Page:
The South African government through the delegation from the Department of Health will this week share the country`s best practices and strategies in the fight against Tuberculosis (TB), during the 48th Union World Conference on Lung Health held in Guadalajara, Mexico.
The Conference which kick-starts on Wednesday, 11 October 2017 in Mexico will be attended by delegates from more than 125 countries and is the world’s largest gathering of clinicians and public health workers, health programme managers, policy makers, researchers and advocates, working to end the suffering caused by lung disease.
The theme for this year`s conference is “Accelerating Toward Elimination” and will build on the momentum from the previous conference in held last year in Liverpool, and it is expected to draw together 4000 delegates to achieve the ambitious goals that have been set for the global lung health agenda.
The 2017 conference will mainly focus on how to accelerate toward elimination on multiple fronts, including tuberculosis (TB) and co-infections, improving tobacco control and reducing air pollution.
South Africa will use this opportunity to share the country`s best practices and achievements made to improve the care of MDR-TB patients and reducing their burden, the decentralisation of testing and treatment facilities which resulted in increased case detection and improved patient support.
South Africa has the sixth highest TB incidence in the world, with more than 450 000 cases diagnosed in 2015; and 63% being in people living with HIV.
Out of 10 million people who die each year from lung diseases, at least 80% of them live are found in the resource-limited countries. South Africa has one of the highest TB incidences in the world, with the disease being the number one killer in the country.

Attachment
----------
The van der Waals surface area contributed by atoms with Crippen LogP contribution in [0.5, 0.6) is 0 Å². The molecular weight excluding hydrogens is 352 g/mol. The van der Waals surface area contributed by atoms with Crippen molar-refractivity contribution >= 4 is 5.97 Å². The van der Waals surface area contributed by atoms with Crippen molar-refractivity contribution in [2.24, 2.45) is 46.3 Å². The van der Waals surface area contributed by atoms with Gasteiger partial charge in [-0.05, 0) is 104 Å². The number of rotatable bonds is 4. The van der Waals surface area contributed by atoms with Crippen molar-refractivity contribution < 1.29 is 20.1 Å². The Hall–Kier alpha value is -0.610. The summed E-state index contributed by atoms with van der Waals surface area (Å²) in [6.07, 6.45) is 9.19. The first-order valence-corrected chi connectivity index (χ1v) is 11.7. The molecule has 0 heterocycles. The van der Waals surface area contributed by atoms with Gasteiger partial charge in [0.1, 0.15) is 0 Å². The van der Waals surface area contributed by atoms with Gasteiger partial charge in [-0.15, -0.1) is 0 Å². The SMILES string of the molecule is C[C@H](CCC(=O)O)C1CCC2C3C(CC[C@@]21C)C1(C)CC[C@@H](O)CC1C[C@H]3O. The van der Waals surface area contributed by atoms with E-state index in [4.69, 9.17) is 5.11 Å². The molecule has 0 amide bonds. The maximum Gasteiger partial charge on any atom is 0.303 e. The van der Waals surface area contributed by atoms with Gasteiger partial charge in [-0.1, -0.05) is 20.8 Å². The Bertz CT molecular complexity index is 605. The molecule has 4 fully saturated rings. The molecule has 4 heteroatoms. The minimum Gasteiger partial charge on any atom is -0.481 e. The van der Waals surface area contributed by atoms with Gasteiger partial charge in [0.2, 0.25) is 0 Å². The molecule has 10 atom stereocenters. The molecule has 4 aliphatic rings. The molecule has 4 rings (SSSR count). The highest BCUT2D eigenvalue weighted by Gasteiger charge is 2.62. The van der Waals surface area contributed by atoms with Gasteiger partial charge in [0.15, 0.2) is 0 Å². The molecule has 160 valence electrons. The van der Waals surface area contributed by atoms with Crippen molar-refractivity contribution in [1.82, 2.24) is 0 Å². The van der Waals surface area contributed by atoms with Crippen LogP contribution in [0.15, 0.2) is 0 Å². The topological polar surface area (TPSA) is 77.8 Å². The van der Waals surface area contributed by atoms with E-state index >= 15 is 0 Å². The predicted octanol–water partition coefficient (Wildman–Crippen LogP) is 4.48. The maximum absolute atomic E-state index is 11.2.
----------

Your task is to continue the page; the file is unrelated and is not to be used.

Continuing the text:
The government`s high-powered delegation consists amongst others, Chief Director for National TB Control and Management, Mr David Mametja; Dr Norbert Ndjeka Director Drug-Resistant-TB and Dr Lindiwe Mvusi, Director Drug-Susceptible TB.
Mr Mametja will chair a satellite session titled “Ordinary people doing extraordinary work to improve the clinical and programmatic management of DR-TB in South Africa”. This session will share the advances and best practices that were implemented by clinical and programmatic management of DR-TB in South Africa. The delegation will be joined by several representatives from Academic and Non-Governmental Organisations.
Dr Norbert Ndjeka will co-facilitate a session on the introduction of new and repurposed anti-TB medicines in the era of increasing antimicrobial resistance under programmatic conditions.
The first international conference on tuberculosis was held in 1867, well before the cause of TB was discovered by Prof Robert Koch in 1882. The Union traces its origins to these gatherings of experts from around the world who were determined to collaborate and find a common solution to “the White Plague” – tuberculosis.